By occupation or skills, it’s clear that the percentage share of machine operators and assemblers rose. It seems to suggest the factories are a little busier. Laborers and unskilled labor also have the same trend. This is quite obvious because the farms employ lots of seasonal workers and the construction sector usually hire unskilled labor in summer to do manual and menial jobs.
By class of workers, there is clearly an improvement in the share of wage and salary earners, while that of own- account workers declined.
Is the availability of quality jobs improving? One could be tempted to think that way. Private establishments are definitely hiring; so are private households. The only problem is that those employed in private households are mostly unpaid family members. There’s the rub. So it seems the small guys here are not yet the real beneficiaries of the higher growth rate.
Underemployment has gone down but the gains are largely confined in the industry and services. That seems to validate our earlier observations that so far the major beneficiaries of the recent surge in the economy are urban dwellers. And they are concentrated in the 35-years-and-over category, indicating that those who benefited most were probably supervisory or managerial level workers. Underemployment in the farm sector has actually worsened.
In summary, the major beneficiaries of the 6.9-percent growth are primarily those who are urban dwellers working in the industry and services sectors, mostly in the supervisory and managerial levels. The secondary beneficiaries are those engaged in the farm, construction and real estate sectors whose jobs are probably seasonal or cyclical. More so because those construction jobs were probably triggered by electoral considerations and may therefore vanish once the government feels they are not collecting enough revenues.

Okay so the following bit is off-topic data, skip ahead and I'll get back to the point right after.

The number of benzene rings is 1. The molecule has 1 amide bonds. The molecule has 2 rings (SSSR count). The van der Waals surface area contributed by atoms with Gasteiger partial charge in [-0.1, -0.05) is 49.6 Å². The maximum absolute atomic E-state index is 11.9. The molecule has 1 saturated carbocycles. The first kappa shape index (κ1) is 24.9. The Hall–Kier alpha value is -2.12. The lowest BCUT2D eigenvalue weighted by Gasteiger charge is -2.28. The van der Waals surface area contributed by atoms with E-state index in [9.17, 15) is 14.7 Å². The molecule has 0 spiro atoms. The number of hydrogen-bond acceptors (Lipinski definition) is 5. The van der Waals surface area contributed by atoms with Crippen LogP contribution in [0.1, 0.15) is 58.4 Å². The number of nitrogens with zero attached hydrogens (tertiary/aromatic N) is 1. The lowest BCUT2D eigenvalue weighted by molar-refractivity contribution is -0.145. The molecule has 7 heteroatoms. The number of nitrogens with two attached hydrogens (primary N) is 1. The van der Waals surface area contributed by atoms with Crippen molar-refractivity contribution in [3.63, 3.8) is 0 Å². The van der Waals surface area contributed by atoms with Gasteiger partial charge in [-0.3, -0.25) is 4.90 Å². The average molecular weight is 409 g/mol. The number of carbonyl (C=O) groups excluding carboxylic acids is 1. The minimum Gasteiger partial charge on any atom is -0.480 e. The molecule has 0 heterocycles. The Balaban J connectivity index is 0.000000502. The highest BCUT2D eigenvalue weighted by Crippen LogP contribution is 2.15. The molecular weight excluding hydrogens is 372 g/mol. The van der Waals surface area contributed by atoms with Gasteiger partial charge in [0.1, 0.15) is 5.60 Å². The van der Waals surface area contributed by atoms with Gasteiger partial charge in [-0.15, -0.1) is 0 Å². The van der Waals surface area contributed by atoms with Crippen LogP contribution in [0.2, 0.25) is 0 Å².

How about the other sectors of the economy? The share of manufacturing, mining and quarrying, and electricity, gas and water either went down or stayed the same. The same trend could be observed in wholesale and retail; hotels and restaurants; transport, storage and communications; and finance.
This should be a surprise given the generally higher growth in the economy. Well, if one looks at capital formation in the country’s national-income accounts, which is still in the negative, the trend seems to indicate that we don’t have the critical mass of investments yet to propel the economy forward.
That means that if the government really wants to spread the benefits of growth, it has to attract more investments, especially foreign direct investments, on a scale that our Asian neighbors do. That would, in turn, require really serious investments promotion and significant reforms to improve the investment climate.
Is the government up to the challenge? That’s the question.
(Note: drafted as BusinessMirror editorial, 19 June 2007)